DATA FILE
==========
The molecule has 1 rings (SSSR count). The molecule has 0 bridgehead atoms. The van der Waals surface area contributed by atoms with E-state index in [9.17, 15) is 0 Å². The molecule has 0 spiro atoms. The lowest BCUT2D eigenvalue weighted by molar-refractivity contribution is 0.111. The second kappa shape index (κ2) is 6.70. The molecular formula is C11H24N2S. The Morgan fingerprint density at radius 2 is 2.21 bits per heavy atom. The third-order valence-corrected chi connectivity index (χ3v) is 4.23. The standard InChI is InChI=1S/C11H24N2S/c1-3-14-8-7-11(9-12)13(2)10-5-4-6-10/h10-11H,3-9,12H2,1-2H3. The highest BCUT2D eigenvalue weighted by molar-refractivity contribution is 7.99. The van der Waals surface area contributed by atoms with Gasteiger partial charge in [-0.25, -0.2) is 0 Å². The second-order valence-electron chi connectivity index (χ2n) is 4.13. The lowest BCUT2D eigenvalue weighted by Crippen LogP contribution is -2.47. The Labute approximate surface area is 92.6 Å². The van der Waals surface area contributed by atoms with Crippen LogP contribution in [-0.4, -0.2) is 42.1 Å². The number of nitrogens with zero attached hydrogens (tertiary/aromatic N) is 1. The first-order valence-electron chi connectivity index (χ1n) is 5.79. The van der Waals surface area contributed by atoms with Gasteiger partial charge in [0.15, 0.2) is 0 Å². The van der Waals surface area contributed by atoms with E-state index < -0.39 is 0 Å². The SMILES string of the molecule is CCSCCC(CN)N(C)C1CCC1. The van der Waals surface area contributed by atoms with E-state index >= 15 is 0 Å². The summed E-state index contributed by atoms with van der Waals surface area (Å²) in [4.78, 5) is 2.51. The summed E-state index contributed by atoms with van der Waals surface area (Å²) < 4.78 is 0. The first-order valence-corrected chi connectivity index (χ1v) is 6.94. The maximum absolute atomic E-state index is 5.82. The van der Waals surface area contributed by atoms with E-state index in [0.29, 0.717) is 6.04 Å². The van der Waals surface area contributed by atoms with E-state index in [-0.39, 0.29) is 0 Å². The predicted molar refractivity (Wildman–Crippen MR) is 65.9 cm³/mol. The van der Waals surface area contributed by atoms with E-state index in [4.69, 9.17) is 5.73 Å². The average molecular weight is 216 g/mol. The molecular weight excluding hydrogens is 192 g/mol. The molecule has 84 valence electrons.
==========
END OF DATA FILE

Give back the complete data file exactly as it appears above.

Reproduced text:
The molecule has 1 rings (SSSR count). The molecule has 0 bridgehead atoms. The van der Waals surface area contributed by atoms with E-state index in [9.17, 15) is 0 Å². The molecule has 0 spiro atoms. The lowest BCUT2D eigenvalue weighted by molar-refractivity contribution is 0.111. The second kappa shape index (κ2) is 6.70. The molecular formula is C11H24N2S. The Morgan fingerprint density at radius 2 is 2.21 bits per heavy atom. The third-order valence-corrected chi connectivity index (χ3v) is 4.23. The standard InChI is InChI=1S/C11H24N2S/c1-3-14-8-7-11(9-12)13(2)10-5-4-6-10/h10-11H,3-9,12H2,1-2H3. The highest BCUT2D eigenvalue weighted by molar-refractivity contribution is 7.99. The van der Waals surface area contributed by atoms with Gasteiger partial charge in [-0.25, -0.2) is 0 Å². The second-order valence-electron chi connectivity index (χ2n) is 4.13. The lowest BCUT2D eigenvalue weighted by Crippen LogP contribution is -2.47. The Labute approximate surface area is 92.6 Å². The van der Waals surface area contributed by atoms with Crippen LogP contribution in [-0.4, -0.2) is 42.1 Å². The number of nitrogens with zero attached hydrogens (tertiary/aromatic N) is 1. The first-order valence-electron chi connectivity index (χ1n) is 5.79. The van der Waals surface area contributed by atoms with Gasteiger partial charge in [0.15, 0.2) is 0 Å². The van der Waals surface area contributed by atoms with E-state index < -0.39 is 0 Å². The SMILES string of the molecule is CCSCCC(CN)N(C)C1CCC1. The van der Waals surface area contributed by atoms with E-state index >= 15 is 0 Å². The summed E-state index contributed by atoms with van der Waals surface area (Å²) in [4.78, 5) is 2.51. The summed E-state index contributed by atoms with van der Waals surface area (Å²) < 4.78 is 0. The first-order valence-corrected chi connectivity index (χ1v) is 6.94. The maximum absolute atomic E-state index is 5.82. The van der Waals surface area contributed by atoms with E-state index in [0.29, 0.717) is 6.04 Å². The van der Waals surface area contributed by atoms with E-state index in [-0.39, 0.29) is 0 Å². The predicted molar refractivity (Wildman–Crippen MR) is 65.9 cm³/mol. The van der Waals surface area contributed by atoms with E-state index in [4.69, 9.17) is 5.73 Å². The average molecular weight is 216 g/mol. The molecular weight excluding hydrogens is 192 g/mol. The molecule has 84 valence electrons.